Cupertino shooting suspect believed to be dead

SUNNYVALE, Calif. (AP) - A man believed to be the disgruntled employee accused of opening fire on his co-workers at a California limestone quarry was shot and killed by deputies Thursday, authorities said.

Three deputies on routine patrol in a Sunnyvale neighborhood encountered the man matching Shareef Allman's description around 7:30 a.m., Santa Clara County Sheriff Laurie Smith said. He was crouched behind a vehicle in the driveway of a home.

The deputies opened fire after the man "displayed in a threatening manner his firearm," Smith said.

Investigators believe the man is Allman, but the coroner will have to confirm the identity, she said.

"I'm glad that we were able to reach a resolution. It's unfortunate that an additional person died, but it's over, and my concern is the public safety of the county," Smith said.

Authorities did not immediately release the names of deputies - two men and one woman - who all had less than five years with the agency. Smith praised their work, saying they "did a great job at the scene."

The shooting took place in a residential neighborhood about 5 miles east of the Lehigh Southwest Cement Permanente Plant, where Allman allegedly opened fire during a routine safety meeting a day earlier. Three people died and six were wounded.

Authorities believe Allman also shot a woman in an attempted carjacking a couple of hours after fleeing the quarry. Thursday's encounter with law enforcement took place about a block from that carjacking, near Hewlett-Packard Co.'s Cupertino campus.

Allison Moorwood, who lives near the scene of Thursday's shooting, said authorities scoured the area the previous day in search of Allman.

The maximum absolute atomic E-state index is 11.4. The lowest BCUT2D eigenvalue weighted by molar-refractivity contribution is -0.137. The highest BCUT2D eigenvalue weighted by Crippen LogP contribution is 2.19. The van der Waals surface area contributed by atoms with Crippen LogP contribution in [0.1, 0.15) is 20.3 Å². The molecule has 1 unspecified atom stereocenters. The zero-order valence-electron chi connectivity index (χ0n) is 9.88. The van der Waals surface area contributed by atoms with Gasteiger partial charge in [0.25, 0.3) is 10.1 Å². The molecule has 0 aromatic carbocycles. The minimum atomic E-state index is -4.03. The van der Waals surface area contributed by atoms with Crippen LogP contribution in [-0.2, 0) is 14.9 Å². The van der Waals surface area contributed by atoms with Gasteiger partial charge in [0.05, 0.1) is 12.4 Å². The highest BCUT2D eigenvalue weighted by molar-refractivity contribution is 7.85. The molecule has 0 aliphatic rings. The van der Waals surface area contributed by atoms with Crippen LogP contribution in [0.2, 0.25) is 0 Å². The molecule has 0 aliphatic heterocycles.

"We were in the house lockdown all day yesterday," Moorwood said. "We've never seen anything like it in our neighborhood."

"The SWAT stormed in like ninjas, and they took a position in our front bedroom," said another neighbor, Jenny Martin.

According to authorities, Allman became upset Wednesday during the meeting at the quarry. He left briefly and returned with a handgun and rifle and started shooting people, Santa Clara County sheriff's Lt. Rick Sung said. About 15 workers were at the meeting.

The dead were identified as Manuel Pinon, 48, of Newman, Calif., and John Vallejos, 51 and Mark Munoz, 59, both of San Jose. Six others at the quarry were wounded and taken to hospitals, where some were in critical condition, Smith said.

Later Wednesday morning, authorities received a 911 call reporting an attempted carjacking by a man matching Allman's description. The shooter fled on foot after using a weapon similar to a gun used in the quarry shooting, authorities said.

The carjacking victim, a Hewlett-Packard contract employee, was in fair condition at Santa Clara Valley Medical Center, hospital spokeswoman Joy Alexiou said.

She said a quarry shooting victim was listed there in good condition Thursday, and another victim was treated and released shortly after the shooting.

During the ensuing manhunt for Allman, schools were locked down in Cupertino, home of Apple Inc., and in nearby communities. Authorities went door to door with guns drawn and residents were warned to stay indoors.

Authorities found Allman's car, and collected a shotgun, a handgun and two rifles believed to belong to the suspect, Smith said, adding that some of the weapons were found in the car.

The shootings rattled those close to Allman.

In addition to working at the quarry, Allman has run a nonprofit group for youths and produced and hosted a public access television show for CreaTV in San Jose. He also wrote a novel titled "Saving Grace," about the evils of domestic violence.

To his friends, he was an outgoing, friendly man and devoted single father of two who once worked tirelessly to raise money for Hurricane Katrina victims.

"If you live in San Jose, you could not help but know him. He had a great smile, and he lit up the room," said Rev. Jeff Moore of the NAACP's San Jose-Silicon Valley chapter. "He was such a peaceful man."

Walter Wilson, a community activist who has known Allman all his life, said he last saw Allman three weeks ago at downtown music festival. He seemed happy and jovial, Wilson said.

"He spent his life in the service of other people," Wilson said.